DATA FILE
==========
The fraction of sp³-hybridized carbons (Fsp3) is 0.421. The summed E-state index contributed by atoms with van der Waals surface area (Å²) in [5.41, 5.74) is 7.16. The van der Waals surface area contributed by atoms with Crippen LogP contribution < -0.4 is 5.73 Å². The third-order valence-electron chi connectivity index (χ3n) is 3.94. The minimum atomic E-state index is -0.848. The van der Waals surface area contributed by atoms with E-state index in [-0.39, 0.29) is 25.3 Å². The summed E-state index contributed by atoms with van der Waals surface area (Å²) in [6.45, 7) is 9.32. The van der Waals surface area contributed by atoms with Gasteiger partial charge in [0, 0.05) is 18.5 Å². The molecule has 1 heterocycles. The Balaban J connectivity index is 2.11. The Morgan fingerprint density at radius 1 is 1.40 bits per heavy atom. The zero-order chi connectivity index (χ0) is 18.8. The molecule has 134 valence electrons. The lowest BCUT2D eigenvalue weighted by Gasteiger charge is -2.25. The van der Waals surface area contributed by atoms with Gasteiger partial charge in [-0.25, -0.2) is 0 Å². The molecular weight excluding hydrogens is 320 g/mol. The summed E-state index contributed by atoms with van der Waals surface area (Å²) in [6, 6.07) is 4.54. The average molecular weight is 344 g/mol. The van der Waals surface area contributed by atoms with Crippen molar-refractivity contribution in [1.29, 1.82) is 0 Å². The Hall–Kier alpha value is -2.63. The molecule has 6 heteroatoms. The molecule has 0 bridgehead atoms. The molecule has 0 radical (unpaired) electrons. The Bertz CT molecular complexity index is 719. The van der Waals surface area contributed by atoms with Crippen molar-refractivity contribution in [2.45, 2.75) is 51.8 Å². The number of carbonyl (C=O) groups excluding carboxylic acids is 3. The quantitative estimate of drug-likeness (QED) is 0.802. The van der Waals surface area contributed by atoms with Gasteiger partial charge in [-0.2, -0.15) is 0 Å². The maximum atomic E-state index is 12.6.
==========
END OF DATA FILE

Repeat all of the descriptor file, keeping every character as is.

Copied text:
The fraction of sp³-hybridized carbons (Fsp3) is 0.421. The summed E-state index contributed by atoms with van der Waals surface area (Å²) in [5.41, 5.74) is 7.16. The van der Waals surface area contributed by atoms with Crippen LogP contribution < -0.4 is 5.73 Å². The third-order valence-electron chi connectivity index (χ3n) is 3.94. The minimum atomic E-state index is -0.848. The van der Waals surface area contributed by atoms with E-state index in [-0.39, 0.29) is 25.3 Å². The summed E-state index contributed by atoms with van der Waals surface area (Å²) in [6.45, 7) is 9.32. The van der Waals surface area contributed by atoms with Gasteiger partial charge in [0, 0.05) is 18.5 Å². The molecule has 1 heterocycles. The Balaban J connectivity index is 2.11. The Morgan fingerprint density at radius 1 is 1.40 bits per heavy atom. The zero-order chi connectivity index (χ0) is 18.8. The molecule has 134 valence electrons. The lowest BCUT2D eigenvalue weighted by Gasteiger charge is -2.25. The van der Waals surface area contributed by atoms with Gasteiger partial charge in [-0.25, -0.2) is 0 Å². The molecular weight excluding hydrogens is 320 g/mol. The summed E-state index contributed by atoms with van der Waals surface area (Å²) in [6, 6.07) is 4.54. The average molecular weight is 344 g/mol. The van der Waals surface area contributed by atoms with Crippen molar-refractivity contribution in [1.29, 1.82) is 0 Å². The Hall–Kier alpha value is -2.63. The molecule has 6 heteroatoms. The molecule has 0 bridgehead atoms. The molecule has 0 radical (unpaired) electrons. The Bertz CT molecular complexity index is 719. The van der Waals surface area contributed by atoms with Crippen molar-refractivity contribution in [2.45, 2.75) is 51.8 Å². The number of carbonyl (C=O) groups excluding carboxylic acids is 3. The quantitative estimate of drug-likeness (QED) is 0.802. The van der Waals surface area contributed by atoms with Gasteiger partial charge in [-0.2, -0.15) is 0 Å². The maximum atomic E-state index is 12.6.